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Shell in ‘pro-gay rights hypocrisy’ over Qatar

Shell in ‘pro-gay rights hypocrisy’ over Qatar: Oil giant to invest £1.3bn into North Field South project

Shell is being accused of hypocrisy for vaunting its pro-gay credentials online while pouring billions of pounds into Qatar’s homophobic regime. 

The oil giant has dedicated a section of its website to highlighting its ‘support for LGBT+’ equality. But critics have rounded on the £170billion firm after it unveiled the latest stage of a partnership with state-owned QatarEnergy. 

Shell will invest £1.3billion into Qatar’s North Field South project, it was revealed last week. The two announced a partnership in July to create the ‘largest project in the history of liquefied natural gas’. 

Hypocrisy: Shell is vaunting its pro-gay credentials online while pouring billions of pounds into Qatar’s homophobic regime

LGBT+ refers to lesbian, gay, bisexual, transgender people and those of other sexual orientations and gender identities. Gay men and women are persecuted in the Arab nation, where homosexuality is considered abnormal and punishable by three years in jail. 

Labour MP Chris Bryant, who sits on Parliament’s Foreign Affairs Committee, said there was ‘clearly a mismatch’ between Shell’s words and Qatar’s ‘reprehensible’ actions. Veteran human rights campaigner Peter Tatchell said Shell was helping to boost the wealth of a ‘homophobic, sexist and racist regime’. Tatchell, who was last week detained for staging an LGBT protest in Qatar, said the oil firm was ‘colluding with a dictatorship’. 

‘It is hypocritical the way Shell is claiming to support LGBT+ people while pouring money into a tyrannical anti-gay nation,’ he added. ‘Qatar arrests, jails and subjects LGBT+ people to abusive, damaging ‘conversion’ treatments which attempt to ‘correct’ their supposedly ‘faulty’ sexuality or gender identity. People of good conscience should consider boycotting Shell over its destruction of the environment and its aiding of an anti-LGBT+ autocracy.’ 

The oil giant claims it is committed to supporting LGBT people ‘wherever Shell operates’. It provides ‘awareness training’ on sexual orientation as part of its diversity and inclusivity programme, and says this includes countries where being LGBT may be illegal.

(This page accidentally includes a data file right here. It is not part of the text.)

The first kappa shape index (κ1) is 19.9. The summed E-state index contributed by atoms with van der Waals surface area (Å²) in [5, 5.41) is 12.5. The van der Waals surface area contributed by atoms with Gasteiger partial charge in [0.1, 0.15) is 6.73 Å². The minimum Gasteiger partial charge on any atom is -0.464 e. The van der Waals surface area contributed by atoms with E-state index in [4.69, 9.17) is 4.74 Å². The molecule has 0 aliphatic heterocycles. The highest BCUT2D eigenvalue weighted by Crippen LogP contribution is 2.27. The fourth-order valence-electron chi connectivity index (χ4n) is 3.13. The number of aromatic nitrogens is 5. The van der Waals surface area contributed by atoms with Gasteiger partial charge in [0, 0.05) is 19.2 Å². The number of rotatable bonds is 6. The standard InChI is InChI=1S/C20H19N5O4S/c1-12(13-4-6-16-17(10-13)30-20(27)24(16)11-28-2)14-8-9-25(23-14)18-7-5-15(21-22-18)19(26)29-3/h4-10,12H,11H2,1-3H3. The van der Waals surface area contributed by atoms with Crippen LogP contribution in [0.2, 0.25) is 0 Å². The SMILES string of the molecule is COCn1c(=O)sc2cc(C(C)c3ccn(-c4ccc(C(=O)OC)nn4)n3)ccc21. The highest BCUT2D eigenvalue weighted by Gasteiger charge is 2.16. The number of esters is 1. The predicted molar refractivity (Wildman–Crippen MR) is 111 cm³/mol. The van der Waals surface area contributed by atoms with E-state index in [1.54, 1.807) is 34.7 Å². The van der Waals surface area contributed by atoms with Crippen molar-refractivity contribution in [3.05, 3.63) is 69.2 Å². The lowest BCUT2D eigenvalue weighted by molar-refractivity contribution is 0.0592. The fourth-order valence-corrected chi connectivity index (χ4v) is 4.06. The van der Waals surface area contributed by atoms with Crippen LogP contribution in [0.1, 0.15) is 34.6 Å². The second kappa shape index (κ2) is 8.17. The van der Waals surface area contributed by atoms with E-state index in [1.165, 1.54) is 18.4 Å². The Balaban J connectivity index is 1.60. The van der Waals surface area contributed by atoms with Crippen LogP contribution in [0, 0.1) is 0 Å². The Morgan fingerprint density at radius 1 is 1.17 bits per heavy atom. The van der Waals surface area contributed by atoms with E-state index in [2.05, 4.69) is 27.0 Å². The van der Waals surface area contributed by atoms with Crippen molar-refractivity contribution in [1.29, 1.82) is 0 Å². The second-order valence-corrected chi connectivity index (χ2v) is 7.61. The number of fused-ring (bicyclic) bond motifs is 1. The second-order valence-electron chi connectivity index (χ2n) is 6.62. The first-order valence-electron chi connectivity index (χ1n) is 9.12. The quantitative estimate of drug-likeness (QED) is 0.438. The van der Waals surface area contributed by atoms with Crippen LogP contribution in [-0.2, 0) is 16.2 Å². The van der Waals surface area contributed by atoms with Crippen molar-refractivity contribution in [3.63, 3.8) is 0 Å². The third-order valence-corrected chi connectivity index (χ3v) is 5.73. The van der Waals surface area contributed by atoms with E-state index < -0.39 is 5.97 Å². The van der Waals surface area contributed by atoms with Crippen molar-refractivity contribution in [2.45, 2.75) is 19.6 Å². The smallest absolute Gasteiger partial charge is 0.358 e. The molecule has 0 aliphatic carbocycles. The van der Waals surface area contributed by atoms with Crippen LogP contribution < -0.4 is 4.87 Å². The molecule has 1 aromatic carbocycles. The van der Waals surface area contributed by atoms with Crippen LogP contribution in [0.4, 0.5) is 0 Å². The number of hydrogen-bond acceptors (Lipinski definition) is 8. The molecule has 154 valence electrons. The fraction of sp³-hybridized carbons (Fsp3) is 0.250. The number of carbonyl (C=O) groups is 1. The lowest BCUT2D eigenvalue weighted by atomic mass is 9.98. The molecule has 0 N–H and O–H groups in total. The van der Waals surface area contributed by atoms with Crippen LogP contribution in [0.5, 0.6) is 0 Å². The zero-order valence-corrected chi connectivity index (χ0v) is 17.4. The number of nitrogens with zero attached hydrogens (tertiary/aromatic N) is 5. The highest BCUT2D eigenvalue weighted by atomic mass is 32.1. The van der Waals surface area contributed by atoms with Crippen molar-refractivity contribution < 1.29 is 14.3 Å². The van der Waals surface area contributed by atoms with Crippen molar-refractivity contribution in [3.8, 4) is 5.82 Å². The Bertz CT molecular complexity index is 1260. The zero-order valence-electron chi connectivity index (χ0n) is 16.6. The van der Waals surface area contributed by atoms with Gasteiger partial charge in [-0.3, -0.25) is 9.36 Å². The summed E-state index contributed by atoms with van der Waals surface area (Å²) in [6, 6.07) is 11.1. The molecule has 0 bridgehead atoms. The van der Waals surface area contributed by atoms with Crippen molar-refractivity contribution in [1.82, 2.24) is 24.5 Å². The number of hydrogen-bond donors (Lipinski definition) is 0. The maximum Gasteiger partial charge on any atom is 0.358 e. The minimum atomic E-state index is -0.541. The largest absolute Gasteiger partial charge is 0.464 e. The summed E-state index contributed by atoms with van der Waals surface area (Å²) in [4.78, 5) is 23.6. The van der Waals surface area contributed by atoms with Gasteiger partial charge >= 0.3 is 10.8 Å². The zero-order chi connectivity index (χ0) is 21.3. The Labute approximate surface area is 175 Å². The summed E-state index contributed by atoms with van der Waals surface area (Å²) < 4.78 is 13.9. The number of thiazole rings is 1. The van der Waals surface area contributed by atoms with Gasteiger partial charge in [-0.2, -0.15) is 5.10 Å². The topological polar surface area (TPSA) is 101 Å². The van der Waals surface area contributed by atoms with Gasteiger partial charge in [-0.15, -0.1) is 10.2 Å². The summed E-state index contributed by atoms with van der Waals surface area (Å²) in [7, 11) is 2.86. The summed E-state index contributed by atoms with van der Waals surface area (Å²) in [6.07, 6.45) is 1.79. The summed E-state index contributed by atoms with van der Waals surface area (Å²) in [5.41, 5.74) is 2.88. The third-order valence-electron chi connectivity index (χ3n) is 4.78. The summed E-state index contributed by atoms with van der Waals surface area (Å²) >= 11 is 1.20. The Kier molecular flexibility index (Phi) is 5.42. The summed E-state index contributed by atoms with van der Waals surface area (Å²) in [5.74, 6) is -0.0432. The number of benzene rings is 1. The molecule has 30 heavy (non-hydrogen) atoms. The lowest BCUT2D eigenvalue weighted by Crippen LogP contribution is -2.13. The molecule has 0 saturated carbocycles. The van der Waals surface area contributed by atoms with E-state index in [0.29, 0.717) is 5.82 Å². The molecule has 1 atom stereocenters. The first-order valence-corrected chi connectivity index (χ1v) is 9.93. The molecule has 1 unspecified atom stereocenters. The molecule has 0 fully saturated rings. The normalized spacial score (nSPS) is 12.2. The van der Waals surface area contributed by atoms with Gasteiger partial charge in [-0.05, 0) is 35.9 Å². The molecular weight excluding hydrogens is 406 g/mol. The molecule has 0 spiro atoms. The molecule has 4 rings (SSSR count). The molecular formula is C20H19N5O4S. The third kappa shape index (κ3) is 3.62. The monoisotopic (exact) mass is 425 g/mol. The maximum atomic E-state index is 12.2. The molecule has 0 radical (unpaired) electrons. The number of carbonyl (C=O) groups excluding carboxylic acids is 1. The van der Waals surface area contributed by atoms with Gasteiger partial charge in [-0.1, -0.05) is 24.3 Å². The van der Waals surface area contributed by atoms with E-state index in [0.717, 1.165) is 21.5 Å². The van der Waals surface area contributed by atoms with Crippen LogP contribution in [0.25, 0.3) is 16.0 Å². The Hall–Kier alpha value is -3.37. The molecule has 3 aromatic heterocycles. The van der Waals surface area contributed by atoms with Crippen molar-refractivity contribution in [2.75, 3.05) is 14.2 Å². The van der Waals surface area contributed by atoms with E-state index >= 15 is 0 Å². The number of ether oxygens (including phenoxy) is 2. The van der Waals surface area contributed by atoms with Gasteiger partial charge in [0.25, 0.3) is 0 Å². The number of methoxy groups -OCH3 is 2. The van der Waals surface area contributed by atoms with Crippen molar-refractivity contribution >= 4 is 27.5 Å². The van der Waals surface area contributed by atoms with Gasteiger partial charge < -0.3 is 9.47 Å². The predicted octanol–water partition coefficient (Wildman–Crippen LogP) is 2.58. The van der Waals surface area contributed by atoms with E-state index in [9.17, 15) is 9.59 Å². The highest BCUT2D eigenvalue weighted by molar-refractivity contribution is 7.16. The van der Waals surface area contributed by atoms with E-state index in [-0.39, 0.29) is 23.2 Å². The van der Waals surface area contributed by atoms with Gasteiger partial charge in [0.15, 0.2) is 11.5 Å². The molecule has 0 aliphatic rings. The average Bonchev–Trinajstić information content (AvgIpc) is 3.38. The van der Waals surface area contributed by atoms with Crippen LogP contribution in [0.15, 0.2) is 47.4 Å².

But it refused to condemn Qatar’s stance on LGBT rights and refused to commit to using its influence there to promote a change of stance. 

This is despite a section of its website called ‘powering pride’ saying: ‘We are working to advance lesbian, gay, bisexual and transgender plus inclusion within Shell and the communities where we work.’ 

The website goes on to say that most of its work on LGBT+ inclusion ‘happens at a country level in line with local policies, laws and regulations.’ 

While some say consumers and firms should boycott Qatar over its stance on gay rights, others argue they should use their influence to push for change. Iain Anderson, head of H/Advisors Cicero and the UK Government’s former LGBT Business Champion, said firms had ‘an opportunity to engage’ and could talk to policy makers to create change. 

Human Rights Watch researcher Rasha Younes, who investigates abuses of LGBT rights in the Middle East, said firms like Shell have ‘leverage’ to push authorities to change their laws and practices. 

Younes said: ‘At the very least, they should be making public statements condemning these practices and pushing the Qatari authorities to uphold human rights as a condition for their operations in the country.’ 

She added that companies may be ‘paying lip service’ to LGBT rights. 

The backlash against Shell’s investment in Qatar comes amid uproar about Fifa staging the 2022 World Cup there in three weeks. 

Shell said: ‘One of our core values is respect for people, irrespective of gender, age, race, religion or sexual orientation.’ 

It added it operated in compliance with local culture and local laws, and said its recent investment in Qatar was to bring an urgently need supply of new gas to the UK and Europe to alleviate supply pressures.

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Read more at DailyMail.co.uk